If there’s one asset class that can affect the entire global marketplace, it’s oil. A notoriously fickle commodity, black gold sets the tone for economic sentiment and can single-handedly drive global markets on a day-to-day basis.
Its influence can be easily referenced by taking a look at how financial markets reacted to oil’s sudden decline in the late summer of last year. As a leading economic indicator, a drop in oil values generally means falling energy demand – a sign of an upcoming economic slowdown. Adding to the volatility in oil prices is the way supply is controlled by OPEC. Back in November of last year, oil dropped 10% in a single day, on the news that oil supply would not be cut despite the lack of demand. As a result, an oversupply issue developed and oil fell even further.
However, oil has bounced off its previous lows, and seems to be moving in an upward direction. As 2015 comes to close, investors are wondering what the forecast for oil and the global economy will be for next year.
Oil Catalysts That Could Be Triggered
Oil prices have been trading in the $40-50 range since August, with a temporary tick over $50 in early October. While it seems to be stuck in this trading range, there are a number of factors that could mean oil doubling its value in the next twelve months.
Offshore and onshore drilling companies stacked rigs during the collapse last year, trying to cut back on production expenses that are beginning to catch up to oil reserves. Because it takes time to get rigs set up and active again, there is a delay in increased production when the economy starts to move forward. As oil reserves begin to drop, oil prices will rise in value.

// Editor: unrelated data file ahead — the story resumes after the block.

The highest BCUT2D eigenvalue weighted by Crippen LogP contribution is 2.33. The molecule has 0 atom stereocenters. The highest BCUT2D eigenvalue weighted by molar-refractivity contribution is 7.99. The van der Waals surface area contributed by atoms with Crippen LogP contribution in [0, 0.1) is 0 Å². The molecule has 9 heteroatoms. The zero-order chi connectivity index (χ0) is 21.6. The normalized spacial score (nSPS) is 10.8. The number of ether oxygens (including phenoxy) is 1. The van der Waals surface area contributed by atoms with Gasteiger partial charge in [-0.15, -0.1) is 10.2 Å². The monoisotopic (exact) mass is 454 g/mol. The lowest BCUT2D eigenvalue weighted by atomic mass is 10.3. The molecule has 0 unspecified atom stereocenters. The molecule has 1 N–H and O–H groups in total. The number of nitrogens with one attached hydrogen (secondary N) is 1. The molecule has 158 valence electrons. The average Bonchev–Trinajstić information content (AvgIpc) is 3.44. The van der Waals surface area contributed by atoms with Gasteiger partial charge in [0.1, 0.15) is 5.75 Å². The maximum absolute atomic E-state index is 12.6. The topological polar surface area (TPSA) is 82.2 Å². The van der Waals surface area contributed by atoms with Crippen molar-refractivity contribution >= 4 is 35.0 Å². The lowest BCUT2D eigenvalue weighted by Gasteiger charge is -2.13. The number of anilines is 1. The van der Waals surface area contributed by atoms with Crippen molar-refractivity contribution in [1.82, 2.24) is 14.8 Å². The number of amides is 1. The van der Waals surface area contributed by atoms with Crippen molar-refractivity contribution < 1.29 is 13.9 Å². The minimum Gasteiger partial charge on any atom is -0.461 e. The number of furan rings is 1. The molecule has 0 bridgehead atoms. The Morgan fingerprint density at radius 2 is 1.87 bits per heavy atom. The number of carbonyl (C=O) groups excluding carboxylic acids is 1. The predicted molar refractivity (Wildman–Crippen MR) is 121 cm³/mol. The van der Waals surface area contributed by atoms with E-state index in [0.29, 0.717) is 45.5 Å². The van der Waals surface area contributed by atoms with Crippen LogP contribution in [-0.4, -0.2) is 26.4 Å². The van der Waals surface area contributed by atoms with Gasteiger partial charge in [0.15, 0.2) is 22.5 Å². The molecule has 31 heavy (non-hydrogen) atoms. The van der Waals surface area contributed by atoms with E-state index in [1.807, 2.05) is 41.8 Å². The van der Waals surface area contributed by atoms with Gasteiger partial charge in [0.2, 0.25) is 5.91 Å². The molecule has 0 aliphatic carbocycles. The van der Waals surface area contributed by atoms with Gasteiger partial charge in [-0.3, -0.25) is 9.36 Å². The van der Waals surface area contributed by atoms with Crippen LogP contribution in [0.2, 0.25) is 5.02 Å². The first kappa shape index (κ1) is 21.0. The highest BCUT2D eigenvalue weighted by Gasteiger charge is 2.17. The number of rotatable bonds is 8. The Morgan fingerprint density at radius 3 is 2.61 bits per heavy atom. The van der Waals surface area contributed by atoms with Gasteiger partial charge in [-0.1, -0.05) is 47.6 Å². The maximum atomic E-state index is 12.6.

The US oil rig count is still dropping, with the total number now down to 757, contrasting from a year ago when it stood at more than 1,600. If demand for black gold rises in the near future, these companies may not be able to reverse course quickly enough, which could create a spike in oil prices.
In decades past, OPEC had almost complete control of global oil supply and increased or decreased supply as they saw fit. However, new players in the space, such as the US shale oil industry, have wrestled control away from the group. This made oil more sensitive to economic changes, resulting in higher volatility.
The oil cartels’ insistence on maintaining their position as the world’s supplier of oil meant that production was kept high despite a lack of demand, which exacerbated the decline in oil values for the past year. If other oil producers can take more market share, they’ll be able to curb supply more easily and create a more stable oil market.
Geopolitical risk is the number one factor affecting oil. Uncertainty and fear pushes oil higher overnight, and developing issues could mean more instability in the future. The attacks in Paris, as well as the recent shooting down of a Russian military aircraft by Turkey, have impacted oil prices and added to the volatility in the energy sector. If tensions rise or another development breaks out, oil could shoot up almost instantly.
The Bottom Line
While the future of the global economy is still uncertain, oil’s direction generally indicates what the future will bring. Drastic cutbacks in the energy sector will help reduce the current supply glut and new production from non-OPEC sources will help create a more stable market. The rise in oil values will likely be a slow one, but geopolitical concerns could cause it to spike rapidly. While increases in oil reserves can still hurt prices, there are far more positive catalysts for oil than there are negative.